Soft rubber is often used in a toothbrush’s handle grip, the slightly bendy and curved neck of the brush and the tongue-scraping section you might find on the back of a toothbrush’s head. Unfortunately, while rubber is technically recyclable, it’s difficult to process in a composite form.

Electric toothbrushes

As electric toothbrushes generally contain a rechargeable battery – usually lithium-ion – they need to be recycled at your local electrical waste facility. You won’t be able to recycle them in your kerbside collection bins.

READ NEXT: Best Oral-B electric toothbrushes

Can toothbrushes be recycled?

The good news is that your toothbrushes can be recycled. The bad news is that it requires a little bit of effort on your part.

How many toothbrushes end up in landfill. Close up of old electric toothbrush with worn head

Local recycling schemes

Although plastic toothbrushes can’t yet be recycled from home, there are various recycling schemes for oral care products around the UK. For example, you can send your manual toothbrushes and electric toothbrush heads, along with flossing sticks and interdental brushes, for free to TerraCycle and they will be recycled thanks to the Philips Dental Care Free Recycling Programme.

Rechargeable electric toothbrushes and their cables and plugs, as well as battery-operated toothbrushes, need to be recycled under WEEE (waste electrical and electronic equipment) regulations. However, there are often recycling points for these plastics in supermarkets and retail stores – Currys PC World, B&Q and John Lewis will all take back your electric toothbrushes for recycling.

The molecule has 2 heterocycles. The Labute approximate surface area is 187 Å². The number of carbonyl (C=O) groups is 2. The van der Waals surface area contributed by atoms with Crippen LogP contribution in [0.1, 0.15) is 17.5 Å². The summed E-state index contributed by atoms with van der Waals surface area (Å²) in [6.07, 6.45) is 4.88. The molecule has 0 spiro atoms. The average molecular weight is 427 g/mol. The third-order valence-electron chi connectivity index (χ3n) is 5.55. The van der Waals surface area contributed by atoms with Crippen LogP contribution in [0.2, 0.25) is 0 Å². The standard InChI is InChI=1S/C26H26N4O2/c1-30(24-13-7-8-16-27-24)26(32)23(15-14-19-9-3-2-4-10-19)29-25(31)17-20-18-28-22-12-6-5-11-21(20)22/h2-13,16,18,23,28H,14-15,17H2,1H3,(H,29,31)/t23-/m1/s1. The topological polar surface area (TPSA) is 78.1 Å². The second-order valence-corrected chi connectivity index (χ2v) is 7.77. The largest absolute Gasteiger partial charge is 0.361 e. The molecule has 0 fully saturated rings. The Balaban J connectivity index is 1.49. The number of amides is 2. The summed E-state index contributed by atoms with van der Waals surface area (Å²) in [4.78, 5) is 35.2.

It can be worth asking your dentist too, as they may well have business access to a recycling scheme for your used oral hygiene products.

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Opt for a biodegradable toothbrush

Wooden and bamboo manual toothbrushes are becoming increasingly popular due to their biodegradable nature.

Bamboo toothbrushes are naturally antimicrobial, strong enough to last the requisite three months and can be composted after use – or at least the handle can. As a bamboo handle is fully biodegradable, you can either add it to your compost pile or place it in your rubbish bin, as it will still biodegrade in landfill.

The bristles in bamboo toothbrushes are usually recyclable but not compostable, so they have to be removed before you dispose of the brush. The best method is to use a pair of pliers to pull small sections of bristles out, and then place the loose bristles inside another plastic item so they don’t get lost in the recycling bin.

Bio-based plastic toothbrushes are a relatively recent newcomer, particularly in the electric toothbrush market. The Suri Sustainable Sonic toothbrush uses brush heads made from plant-based cornstarch with bristles made from castor oil – making the whole brush head a bio-based alternative – and the handle itself is made from easily recyclable aluminium.

Repurpose your used toothbrushes

Instead of throwing away old toothbrushes, you can always use them for finicky cleaning tasks around the house. Toothbrush bristles are great for cleaning grout, scrubbing around the sink and plugholes and even polishing silver. They can also be used in your makeup routine for taming flyaways, brushing your eyebrows and cleaning up your cuticles during an at-home manicure.